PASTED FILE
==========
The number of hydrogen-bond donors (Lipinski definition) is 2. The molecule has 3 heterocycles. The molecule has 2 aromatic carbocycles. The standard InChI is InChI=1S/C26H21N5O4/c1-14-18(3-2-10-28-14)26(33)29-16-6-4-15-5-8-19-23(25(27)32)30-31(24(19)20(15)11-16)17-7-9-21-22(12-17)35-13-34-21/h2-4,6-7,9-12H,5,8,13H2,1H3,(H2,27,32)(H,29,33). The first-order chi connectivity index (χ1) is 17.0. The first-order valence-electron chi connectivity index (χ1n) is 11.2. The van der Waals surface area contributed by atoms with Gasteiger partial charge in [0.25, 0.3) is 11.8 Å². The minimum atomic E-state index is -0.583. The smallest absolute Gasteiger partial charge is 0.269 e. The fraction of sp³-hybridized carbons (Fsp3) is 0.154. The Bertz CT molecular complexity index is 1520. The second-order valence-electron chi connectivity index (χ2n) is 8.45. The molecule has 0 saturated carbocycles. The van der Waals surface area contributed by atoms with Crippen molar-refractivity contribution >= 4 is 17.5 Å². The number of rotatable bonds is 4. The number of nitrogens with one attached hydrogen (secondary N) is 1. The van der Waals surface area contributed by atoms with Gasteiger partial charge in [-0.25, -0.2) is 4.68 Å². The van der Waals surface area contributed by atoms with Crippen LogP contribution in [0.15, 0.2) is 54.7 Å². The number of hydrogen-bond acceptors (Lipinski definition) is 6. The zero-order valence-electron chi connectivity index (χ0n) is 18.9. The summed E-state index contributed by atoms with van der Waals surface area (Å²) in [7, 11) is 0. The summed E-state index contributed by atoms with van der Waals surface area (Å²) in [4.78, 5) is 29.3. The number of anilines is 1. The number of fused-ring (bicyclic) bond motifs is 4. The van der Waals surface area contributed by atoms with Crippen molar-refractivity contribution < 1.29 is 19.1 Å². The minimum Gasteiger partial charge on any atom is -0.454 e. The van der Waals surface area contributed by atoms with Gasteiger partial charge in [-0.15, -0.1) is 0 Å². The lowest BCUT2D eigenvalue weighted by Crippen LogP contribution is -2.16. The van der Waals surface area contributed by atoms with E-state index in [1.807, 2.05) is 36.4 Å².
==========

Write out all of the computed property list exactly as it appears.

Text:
The number of hydrogen-bond donors (Lipinski definition) is 2. The molecule has 3 heterocycles. The molecule has 2 aromatic carbocycles. The standard InChI is InChI=1S/C26H21N5O4/c1-14-18(3-2-10-28-14)26(33)29-16-6-4-15-5-8-19-23(25(27)32)30-31(24(19)20(15)11-16)17-7-9-21-22(12-17)35-13-34-21/h2-4,6-7,9-12H,5,8,13H2,1H3,(H2,27,32)(H,29,33). The first-order chi connectivity index (χ1) is 17.0. The first-order valence-electron chi connectivity index (χ1n) is 11.2. The van der Waals surface area contributed by atoms with Gasteiger partial charge in [0.25, 0.3) is 11.8 Å². The minimum atomic E-state index is -0.583. The smallest absolute Gasteiger partial charge is 0.269 e. The fraction of sp³-hybridized carbons (Fsp3) is 0.154. The Bertz CT molecular complexity index is 1520. The second-order valence-electron chi connectivity index (χ2n) is 8.45. The molecule has 0 saturated carbocycles. The van der Waals surface area contributed by atoms with Crippen molar-refractivity contribution >= 4 is 17.5 Å². The number of rotatable bonds is 4. The number of nitrogens with one attached hydrogen (secondary N) is 1. The van der Waals surface area contributed by atoms with Gasteiger partial charge in [-0.25, -0.2) is 4.68 Å². The van der Waals surface area contributed by atoms with Crippen LogP contribution in [0.15, 0.2) is 54.7 Å². The number of hydrogen-bond acceptors (Lipinski definition) is 6. The zero-order valence-electron chi connectivity index (χ0n) is 18.9. The summed E-state index contributed by atoms with van der Waals surface area (Å²) in [7, 11) is 0. The summed E-state index contributed by atoms with van der Waals surface area (Å²) in [4.78, 5) is 29.3. The number of anilines is 1. The number of fused-ring (bicyclic) bond motifs is 4. The van der Waals surface area contributed by atoms with Crippen molar-refractivity contribution < 1.29 is 19.1 Å². The minimum Gasteiger partial charge on any atom is -0.454 e. The van der Waals surface area contributed by atoms with Gasteiger partial charge in [-0.15, -0.1) is 0 Å². The lowest BCUT2D eigenvalue weighted by Crippen LogP contribution is -2.16. The van der Waals surface area contributed by atoms with E-state index in [1.807, 2.05) is 36.4 Å².